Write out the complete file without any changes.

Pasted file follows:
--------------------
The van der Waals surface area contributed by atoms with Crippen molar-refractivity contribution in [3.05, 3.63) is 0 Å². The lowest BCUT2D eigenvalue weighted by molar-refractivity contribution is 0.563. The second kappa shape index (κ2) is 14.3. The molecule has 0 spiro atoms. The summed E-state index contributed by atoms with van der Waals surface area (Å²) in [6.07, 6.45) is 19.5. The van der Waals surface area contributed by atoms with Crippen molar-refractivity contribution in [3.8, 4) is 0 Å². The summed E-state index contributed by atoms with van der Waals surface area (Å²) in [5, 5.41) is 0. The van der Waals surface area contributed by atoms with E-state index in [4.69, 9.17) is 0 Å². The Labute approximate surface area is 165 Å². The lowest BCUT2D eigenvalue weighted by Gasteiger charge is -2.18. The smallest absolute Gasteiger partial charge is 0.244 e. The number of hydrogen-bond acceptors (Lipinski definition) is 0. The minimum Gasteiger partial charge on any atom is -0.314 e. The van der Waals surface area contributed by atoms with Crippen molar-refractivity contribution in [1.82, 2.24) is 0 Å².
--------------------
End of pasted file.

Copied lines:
The van der Waals surface area contributed by atoms with Crippen molar-refractivity contribution in [3.05, 3.63) is 0 Å². The lowest BCUT2D eigenvalue weighted by molar-refractivity contribution is 0.563. The second kappa shape index (κ2) is 14.3. The molecule has 0 spiro atoms. The summed E-state index contributed by atoms with van der Waals surface area (Å²) in [6.07, 6.45) is 19.5. The van der Waals surface area contributed by atoms with Crippen molar-refractivity contribution in [3.8, 4) is 0 Å². The summed E-state index contributed by atoms with van der Waals surface area (Å²) in [5, 5.41) is 0. The van der Waals surface area contributed by atoms with E-state index in [4.69, 9.17) is 0 Å². The Labute approximate surface area is 165 Å². The lowest BCUT2D eigenvalue weighted by Gasteiger charge is -2.18. The smallest absolute Gasteiger partial charge is 0.244 e. The number of hydrogen-bond acceptors (Lipinski definition) is 0. The minimum Gasteiger partial charge on any atom is -0.314 e. The van der Waals surface area contributed by atoms with Crippen molar-refractivity contribution in [1.82, 2.24) is 0 Å².